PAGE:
ReConsumerEYES: In Praise of Handwritten Letters

by Lorne Holden The other day my son pulled open a dusty drawer in our front hall. “What is that?” he asked, pointing to a pile of papers. Zounds! They were love letters from an Italian boyfriend. I hadn't seen them in years and hadn't even remembered that I'd saved them but I paused to give them a long and tender look. At this point, I barely remember the boyfriend and this being so, I was struck not so much by the letters' content but by the simple fact that they were handwritten. They weren't just words, they were his words, this long ago love, written in a way only he could write them. With pen and ink. On paper. After reading a few, I realized perhaps I did remember him. Would I have ever had this experience if I had stumbled upon a batch of old emails? I think not. handwritten letter How far we've come from the simple act of writing each other letters! According to the US Postal Service's annual survey, the average home received a personal letter only once every seven weeks back in 2010. My guess is that number is probably down to 1 or zero by now. There has been a cost to this shift away from handwritten communication. Texts and emails sent in a generic font have brought an anonymity to our communication that zaps the individuality out of written expression. Our messages from the Electric Company often arrive in our email looking the same as true words from someone we love. We need an antidote!



This upcoming Holiday Season, consider writing to the people you love. Yes, writing. Get out that pen, find or make some beautiful paper and send your message in the one way only you truly can – by writing it yourself. Handwritten notes and letters have more power now than ever before, simply because they are so rare. Think of how you feel when you receive a handwritten note, and know that you are creating that warm response in someone else simply by making such a gesture. Sure, sending a handwritten note takes more time. I say: take that time. Whomever you are writing to will know that you took the time and it will be meaningful for them. Write one letter a day. Once you get in the swing and feel how great it feels, the time factor won't be so daunting.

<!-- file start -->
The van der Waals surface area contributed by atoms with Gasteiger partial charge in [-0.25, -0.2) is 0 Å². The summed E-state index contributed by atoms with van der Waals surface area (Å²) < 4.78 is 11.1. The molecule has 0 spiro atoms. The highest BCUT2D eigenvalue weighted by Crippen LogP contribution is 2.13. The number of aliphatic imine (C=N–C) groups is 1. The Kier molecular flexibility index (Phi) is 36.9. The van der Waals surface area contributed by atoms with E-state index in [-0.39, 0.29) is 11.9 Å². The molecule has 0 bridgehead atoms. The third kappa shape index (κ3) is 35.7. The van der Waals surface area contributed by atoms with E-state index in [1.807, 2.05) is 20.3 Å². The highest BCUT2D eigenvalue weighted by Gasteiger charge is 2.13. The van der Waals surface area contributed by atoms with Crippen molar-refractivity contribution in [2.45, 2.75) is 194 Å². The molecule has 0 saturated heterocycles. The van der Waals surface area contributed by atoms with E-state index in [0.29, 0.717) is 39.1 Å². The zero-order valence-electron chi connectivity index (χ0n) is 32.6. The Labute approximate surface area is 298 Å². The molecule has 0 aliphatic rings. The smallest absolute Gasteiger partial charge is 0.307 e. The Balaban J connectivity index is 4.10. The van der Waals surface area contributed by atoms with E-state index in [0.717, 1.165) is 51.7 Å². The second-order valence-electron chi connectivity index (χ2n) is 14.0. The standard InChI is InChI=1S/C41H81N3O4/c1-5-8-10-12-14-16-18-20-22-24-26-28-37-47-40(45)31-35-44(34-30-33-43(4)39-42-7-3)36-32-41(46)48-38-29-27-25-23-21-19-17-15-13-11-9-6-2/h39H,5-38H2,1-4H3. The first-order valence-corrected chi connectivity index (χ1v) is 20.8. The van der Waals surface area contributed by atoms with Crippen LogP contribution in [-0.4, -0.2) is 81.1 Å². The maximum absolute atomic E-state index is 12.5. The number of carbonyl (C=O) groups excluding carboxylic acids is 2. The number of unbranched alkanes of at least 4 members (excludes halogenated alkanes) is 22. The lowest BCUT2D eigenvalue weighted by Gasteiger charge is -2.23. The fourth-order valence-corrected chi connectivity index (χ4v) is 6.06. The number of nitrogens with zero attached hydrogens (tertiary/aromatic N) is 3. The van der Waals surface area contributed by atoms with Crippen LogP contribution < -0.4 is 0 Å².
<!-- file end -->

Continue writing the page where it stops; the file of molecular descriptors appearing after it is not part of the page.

Remember that handwritten messages don't need to be long. (Look below- a postcard from 1906 was addressed on the opposite side and there was only a small space under the photo for a written message.) Even the smallest handful of words written by you and sent from you, can change the day for a beloved recipient. Consider what is at the essence of what you want to say, and simply say it. Words have power. And words sent in your own writing are doubly powerful.Dive in!

Old Postcard


P.S. Don't forget to send your note with a beautiful stamp. There are many available.

Lorne Holden is an artist and author of the bestselling book "MAKE IT HAPPEN in Ten Minutes a Day/The Simple, Lifesaving Method for Getting Things Done" and the creator of LifeBloom - a three week adventure in making things happen.